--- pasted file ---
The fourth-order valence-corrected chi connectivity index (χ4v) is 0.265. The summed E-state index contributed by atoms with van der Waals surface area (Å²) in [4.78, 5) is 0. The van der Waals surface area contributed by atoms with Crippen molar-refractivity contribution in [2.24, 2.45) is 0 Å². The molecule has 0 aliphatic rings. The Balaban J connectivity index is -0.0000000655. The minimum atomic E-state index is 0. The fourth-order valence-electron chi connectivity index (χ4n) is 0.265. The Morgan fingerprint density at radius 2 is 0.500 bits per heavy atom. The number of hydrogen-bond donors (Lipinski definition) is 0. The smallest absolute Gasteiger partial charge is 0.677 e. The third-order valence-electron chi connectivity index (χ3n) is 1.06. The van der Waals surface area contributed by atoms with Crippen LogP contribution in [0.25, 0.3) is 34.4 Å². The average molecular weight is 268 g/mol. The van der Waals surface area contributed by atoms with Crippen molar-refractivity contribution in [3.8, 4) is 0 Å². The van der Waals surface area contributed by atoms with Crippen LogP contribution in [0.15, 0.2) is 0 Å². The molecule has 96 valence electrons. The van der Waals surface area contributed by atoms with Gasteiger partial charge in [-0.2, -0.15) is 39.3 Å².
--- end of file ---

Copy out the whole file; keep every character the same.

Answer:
The fourth-order valence-corrected chi connectivity index (χ4v) is 0.265. The summed E-state index contributed by atoms with van der Waals surface area (Å²) in [4.78, 5) is 0. The van der Waals surface area contributed by atoms with Crippen molar-refractivity contribution in [2.24, 2.45) is 0 Å². The molecule has 0 aliphatic rings. The Balaban J connectivity index is -0.0000000655. The minimum atomic E-state index is 0. The fourth-order valence-electron chi connectivity index (χ4n) is 0.265. The Morgan fingerprint density at radius 2 is 0.500 bits per heavy atom. The number of hydrogen-bond donors (Lipinski definition) is 0. The smallest absolute Gasteiger partial charge is 0.677 e. The third-order valence-electron chi connectivity index (χ3n) is 1.06. The van der Waals surface area contributed by atoms with Crippen LogP contribution in [0.25, 0.3) is 34.4 Å². The average molecular weight is 268 g/mol. The van der Waals surface area contributed by atoms with Crippen molar-refractivity contribution in [3.8, 4) is 0 Å². The van der Waals surface area contributed by atoms with Crippen LogP contribution in [0.15, 0.2) is 0 Å². The molecule has 96 valence electrons. The van der Waals surface area contributed by atoms with Gasteiger partial charge in [-0.2, -0.15) is 39.3 Å².